Twig Adventures

SOBO Day 54: I Remember This

August 17th, 2019

Mm 1503 to 1533.6

Distance in miles: 30.6


It’s so cold in the morning, I have to leave my puffy on while I hike. That’s 4 layers: my t-shirt (which is worn paper-thin by now), R1, puffy, and rain jacket. My legs are bare under my skirt…they can take the cold. It’s all about keeping your torso warm.

The sky is partially overcast in the morning and rain seems like a strong possibility. We hike down the valley towards the Zirkel wilderness and Park Range. There’s some toilet magic and a parking lot where we take a break. From here, we have to climb from 8200′ to around 11,900′, our highest point yet. Let’s go!

The climb’s not too bad and I’m distracted by ripe huckleberries everywhere. I never even knew they grew in CO. There are also thimble berries but they’re not ripe yet. My PCT experience in WA taught me many of the edible berries to look for. Some fresh fruit on trail is always appreciated so I stop to harvest some huckleberries.

The higher we go, the colder and windier it becomes. We stop to get water and I have to put on all my layers. I would make tea if my fuel wasn’t almost gone. We huddle in the lee of a tree and stuff food in our faces. Relentless thinks he feels a little altitude sickness but I think it’s just the cold. We’ve been over 10,000′ previously in the Winds. My solution for most ailments is to eat food, which we have a lot of, so we do. Drinking water is also key but it makes me cold.

Up we go, into the alpine, where the snow patches begin and the wind howls. It sprinkles and it feels like it could be sleeting soon. I’m hit with a twig but the dead trees are at least 100 feet away, that’s how strong the wind is. This is mid August? But I do remember many days like this on the Colorado Trail. It’s often cold and raw up on the divide, no matter the month. At least it’s not down-pouring and I hear no thunder.

We turn towards Lost Ranger Peak and see the trail winding straight up the side, into the rock and snow. I’m fearful of the brutal wind up at the top. But just as we start the climb, it appears as if the weather is moving out. Then quite suddenly the sun is shining. It makes the top of the mountain look so much more inviting yet the wind is still howling. At times it’s in our faces and it’s hard to make progress upwards.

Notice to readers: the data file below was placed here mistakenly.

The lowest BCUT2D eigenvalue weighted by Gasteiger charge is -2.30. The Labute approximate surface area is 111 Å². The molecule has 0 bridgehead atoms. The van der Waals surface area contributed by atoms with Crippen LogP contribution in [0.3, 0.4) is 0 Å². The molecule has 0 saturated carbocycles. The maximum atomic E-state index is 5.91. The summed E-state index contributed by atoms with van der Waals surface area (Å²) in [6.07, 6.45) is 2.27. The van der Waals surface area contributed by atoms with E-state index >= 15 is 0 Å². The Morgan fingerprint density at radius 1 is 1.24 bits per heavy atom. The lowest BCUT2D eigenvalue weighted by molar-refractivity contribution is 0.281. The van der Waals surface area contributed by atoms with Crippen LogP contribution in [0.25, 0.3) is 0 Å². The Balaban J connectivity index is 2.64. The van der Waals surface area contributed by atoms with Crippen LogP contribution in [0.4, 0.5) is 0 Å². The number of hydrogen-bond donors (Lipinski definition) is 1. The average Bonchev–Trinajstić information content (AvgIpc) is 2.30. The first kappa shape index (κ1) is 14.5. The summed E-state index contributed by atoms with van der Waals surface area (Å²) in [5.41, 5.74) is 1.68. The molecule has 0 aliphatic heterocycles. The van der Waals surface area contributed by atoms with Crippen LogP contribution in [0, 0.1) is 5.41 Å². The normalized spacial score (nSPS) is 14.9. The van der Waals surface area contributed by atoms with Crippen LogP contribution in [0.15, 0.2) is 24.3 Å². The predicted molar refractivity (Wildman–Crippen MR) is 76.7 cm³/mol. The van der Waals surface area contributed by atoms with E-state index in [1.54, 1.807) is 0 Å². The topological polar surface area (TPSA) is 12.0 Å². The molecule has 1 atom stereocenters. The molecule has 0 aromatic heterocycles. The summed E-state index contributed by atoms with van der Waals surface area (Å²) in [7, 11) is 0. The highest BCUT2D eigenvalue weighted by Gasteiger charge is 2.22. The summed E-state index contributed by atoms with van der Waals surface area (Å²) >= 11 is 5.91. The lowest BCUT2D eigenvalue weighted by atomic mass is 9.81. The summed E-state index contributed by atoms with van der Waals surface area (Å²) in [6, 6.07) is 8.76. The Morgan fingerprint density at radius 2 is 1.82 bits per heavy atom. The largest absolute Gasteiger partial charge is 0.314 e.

At the top we play with our phones for a bit since I finally have 4G and cell service, the first time since Idaho, about 3 weeks ago. But it’s too cold to linger long, plus new storms appear to be on the way. The trail descends from the peak but stays high along the divide. It’s all gorgeous alpine meadow with some gentle snow patches that we traverse. The snow is hard-packed and slightly slushy, easy to walk over. We fight our way along the ridges, working hard to counteract the crosswinds.

We encounter some backpackers heading north and note that they are all bundled up in rain jackets and pants. Despite the chill wind, I have stripped down to just my R1 and skirt. Thru-hikers usually appear as the least-dressed for the conditions, due to our lightweight preferences. But I’m comfortable and loving the views.

We descend enough to be back in the trees but still on the ridges in the late afternoon. Some more storms roll through but it’s light rain and just a little distant thunder. We were aiming for a lake but stop short when I find a beautiful site surrounded by trees and near to a stream. The trees are just right for protecting us from the wind and we’re not in a sink that should collect cold, wet air overnight. I’m so happy to warm up and go to sleep in my tent and quilt. It’s been a tough first full day in Colorado but I’m ready for more.

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